Lunar Volcanoes Are Far More Active Than Expected

The first 600 million years of the moon's history were very tumultuous. It was born from a calamitous impact between the young earth and a rogue planet named Theia (after the mother of the moon in Greek mythology). The collision utterly destroyed Theia, but from the molten planetary debris, our moon was born (via NASA)

In its early history, the moon was "alive" with volcanoes. The dark patches on the moon (known as "maria," from the Latin word for "seas") that we see today are the result of lava oozing up from the interior and covering the low-lying areas of the lunar surface. As the mantle of the moon cooled, so too did the lava flows lessen, until around 1 billion years ago, when it was thought that the moon's geology went quiet for good (via Science).

But the Apollo missions to the moon both confirmed what we believed about the moon being a geologically "dead" world and hinted that it might still have some surprises for us. Thanks to NASA's Lunar Reconnaissance Orbiter and China's Chang'e-5 rover, we know for certain that our assumptions about lunar volcanism have been wrong, and it's likely that there are more volcanic eruptions in store for the moon's future.

Lunar origins

In the beginning, the moon was a ball of gas and molten rock. The heaviest elements, like iron, quickly "sank" to the heart of the proto-moon, forming its solid core. Above the core was a massive ocean of magma (via Lunar Planetary Institute). As it cooled, it began to crystalize. These crystals sank deeper into the moon, accumulating and eventually constituting the solid mantle. Lighter elements floated to the exterior to become the lunar crust (via Reviews in Mineralogy & Geochemistry).

Even this early in its life, the moon was tidally locked to the Earth. The nascent heat from the young Earth prevented the moon (which was about 10 times closer than it is now) from cooling evenly. The calcium and aluminum snows that fell from rock vapor clouds tended to fall on the far side of the moon, doubling the thickness of its crust, leaving the thinner near side more prone to having its crust ruptured by asteroid impacts. And there were a lot of asteroids (via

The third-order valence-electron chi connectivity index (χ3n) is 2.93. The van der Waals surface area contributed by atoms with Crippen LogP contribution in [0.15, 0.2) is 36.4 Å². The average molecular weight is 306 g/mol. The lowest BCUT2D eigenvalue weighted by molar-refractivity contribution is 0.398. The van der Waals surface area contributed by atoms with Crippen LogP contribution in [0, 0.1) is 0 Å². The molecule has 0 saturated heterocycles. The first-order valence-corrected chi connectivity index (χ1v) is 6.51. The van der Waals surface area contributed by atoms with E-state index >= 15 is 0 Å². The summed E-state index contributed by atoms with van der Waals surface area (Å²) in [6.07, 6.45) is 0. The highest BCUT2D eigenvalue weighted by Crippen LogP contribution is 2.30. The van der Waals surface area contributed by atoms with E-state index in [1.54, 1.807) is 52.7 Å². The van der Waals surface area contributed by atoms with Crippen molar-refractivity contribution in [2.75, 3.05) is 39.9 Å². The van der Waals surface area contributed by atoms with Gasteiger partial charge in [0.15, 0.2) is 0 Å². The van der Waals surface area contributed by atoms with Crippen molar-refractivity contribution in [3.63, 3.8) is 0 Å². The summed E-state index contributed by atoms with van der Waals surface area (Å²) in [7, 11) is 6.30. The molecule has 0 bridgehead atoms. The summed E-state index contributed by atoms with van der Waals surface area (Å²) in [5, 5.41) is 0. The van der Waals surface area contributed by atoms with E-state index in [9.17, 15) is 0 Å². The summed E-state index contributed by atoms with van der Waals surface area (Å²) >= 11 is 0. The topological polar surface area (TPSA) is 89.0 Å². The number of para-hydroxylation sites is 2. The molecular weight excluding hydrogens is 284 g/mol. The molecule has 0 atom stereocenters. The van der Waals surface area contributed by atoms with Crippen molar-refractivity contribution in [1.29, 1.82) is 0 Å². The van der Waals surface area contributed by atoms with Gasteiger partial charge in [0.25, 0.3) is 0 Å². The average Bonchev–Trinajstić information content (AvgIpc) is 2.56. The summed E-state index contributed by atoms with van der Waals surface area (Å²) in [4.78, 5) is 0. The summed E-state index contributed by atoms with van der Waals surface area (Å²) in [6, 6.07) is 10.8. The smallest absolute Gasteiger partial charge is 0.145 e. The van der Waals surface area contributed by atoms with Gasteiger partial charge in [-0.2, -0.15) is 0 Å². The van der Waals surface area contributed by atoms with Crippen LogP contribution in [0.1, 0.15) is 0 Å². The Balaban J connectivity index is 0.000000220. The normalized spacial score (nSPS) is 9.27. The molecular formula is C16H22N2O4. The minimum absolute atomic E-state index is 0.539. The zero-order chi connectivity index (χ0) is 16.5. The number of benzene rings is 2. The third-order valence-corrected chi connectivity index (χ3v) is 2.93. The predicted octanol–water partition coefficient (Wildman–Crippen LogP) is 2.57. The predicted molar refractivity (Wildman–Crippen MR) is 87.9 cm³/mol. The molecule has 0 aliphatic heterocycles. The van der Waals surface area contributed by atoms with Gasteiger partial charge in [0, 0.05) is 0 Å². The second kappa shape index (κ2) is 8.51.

Lunar cataclysm and lava flows

Around 3.8 billion years ago, the solar system was engulfed in a storm of asteroids called the Late Heavy Bombardment. The scars of this bombardment on our planet have long since been covered up by the relentless forces of weather and tectonics, but on the moon, they have been preserved for billions of years. This torrent of asteroids carved the face of the moon, and on the near side, it punctured its skin, allowing the magma simmering just below the surface to flow into the lunar lowlands, "painting" the dark swathes we see on the moon today (via Love the Night Sky).

We know this because between 1969 and 1972, we went to the moon and looked at the rocks. One of the leading theories of lunar formation at the time was that the moon was essentially an oversized comet — a mere amalgamation of dust and rocks. But samples returned from the dark surface of the Mare Tranquillitatis showed unequivocally that the moon was born in fire and magma (via Planetary Science Research Discoveries).

The moon is still alive

Based on observations from the lunar surface, it was believed that the lava stopped flowing on the moon around 2 billion years ago. The youngest rocks found by the Apollo missions were around 3 billion years old, and more recent samples returned from China's Chang'e-5 mission were dated to around 2 billion years ago (via Nature Astronomy).

Physical testing isn't the only method of dating lunar geology. The longer a lava flow has been on the moon's surface, the more craters it will have. Scientists can use this fact to get a rough idea of the age of a portion of the moon based on how pocked it is with craters. Using this technique, lunar researchers have found lava flows as young as 18 million years old (via Science). From a geologic perspective, this is the blink of an eye, and lunar geologists believe that the moon still has some eruptions in store for us, but there's no way to know when it will happen.

But the story of the moon continues to be written. NASA, Roscosmos, and CNSA (Chinese National Space Agency) are currently studying the moon from above and on the ground. And all three agencies are actively preparing to not just send humans back to the moon but also to establish permanent lunar outposts (via The EurAsian Times). It's an exciting time to be a moon nerd.